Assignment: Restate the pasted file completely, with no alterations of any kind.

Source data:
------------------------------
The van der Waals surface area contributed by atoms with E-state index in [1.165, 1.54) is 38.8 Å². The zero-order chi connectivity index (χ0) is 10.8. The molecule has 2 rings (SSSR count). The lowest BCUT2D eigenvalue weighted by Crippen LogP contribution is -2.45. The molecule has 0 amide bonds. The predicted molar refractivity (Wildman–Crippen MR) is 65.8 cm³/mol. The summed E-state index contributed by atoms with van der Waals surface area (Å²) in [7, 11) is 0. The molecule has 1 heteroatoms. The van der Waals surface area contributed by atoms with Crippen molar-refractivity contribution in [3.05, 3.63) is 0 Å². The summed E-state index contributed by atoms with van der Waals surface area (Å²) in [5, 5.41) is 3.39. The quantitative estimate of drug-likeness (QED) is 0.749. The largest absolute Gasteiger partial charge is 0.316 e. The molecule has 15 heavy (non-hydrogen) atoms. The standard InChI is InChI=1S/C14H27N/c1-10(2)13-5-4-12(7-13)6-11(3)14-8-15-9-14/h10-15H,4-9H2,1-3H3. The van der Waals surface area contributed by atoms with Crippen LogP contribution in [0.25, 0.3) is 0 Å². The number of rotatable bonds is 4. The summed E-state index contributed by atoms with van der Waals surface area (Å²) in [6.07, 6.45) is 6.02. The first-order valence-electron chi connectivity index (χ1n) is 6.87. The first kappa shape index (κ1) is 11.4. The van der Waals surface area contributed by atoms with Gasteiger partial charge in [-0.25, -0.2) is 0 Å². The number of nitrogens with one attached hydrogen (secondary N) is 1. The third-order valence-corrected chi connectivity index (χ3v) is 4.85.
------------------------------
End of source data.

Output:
The van der Waals surface area contributed by atoms with E-state index in [1.165, 1.54) is 38.8 Å². The zero-order chi connectivity index (χ0) is 10.8. The molecule has 2 rings (SSSR count). The lowest BCUT2D eigenvalue weighted by Crippen LogP contribution is -2.45. The molecule has 0 amide bonds. The predicted molar refractivity (Wildman–Crippen MR) is 65.8 cm³/mol. The summed E-state index contributed by atoms with van der Waals surface area (Å²) in [7, 11) is 0. The molecule has 1 heteroatoms. The van der Waals surface area contributed by atoms with Crippen molar-refractivity contribution in [3.05, 3.63) is 0 Å². The summed E-state index contributed by atoms with van der Waals surface area (Å²) in [5, 5.41) is 3.39. The quantitative estimate of drug-likeness (QED) is 0.749. The largest absolute Gasteiger partial charge is 0.316 e. The molecule has 15 heavy (non-hydrogen) atoms. The standard InChI is InChI=1S/C14H27N/c1-10(2)13-5-4-12(7-13)6-11(3)14-8-15-9-14/h10-15H,4-9H2,1-3H3. The van der Waals surface area contributed by atoms with Crippen LogP contribution in [0.25, 0.3) is 0 Å². The number of rotatable bonds is 4. The summed E-state index contributed by atoms with van der Waals surface area (Å²) in [6.07, 6.45) is 6.02. The first-order valence-electron chi connectivity index (χ1n) is 6.87. The first kappa shape index (κ1) is 11.4. The van der Waals surface area contributed by atoms with Gasteiger partial charge in [-0.25, -0.2) is 0 Å². The number of nitrogens with one attached hydrogen (secondary N) is 1. The third-order valence-corrected chi connectivity index (χ3v) is 4.85.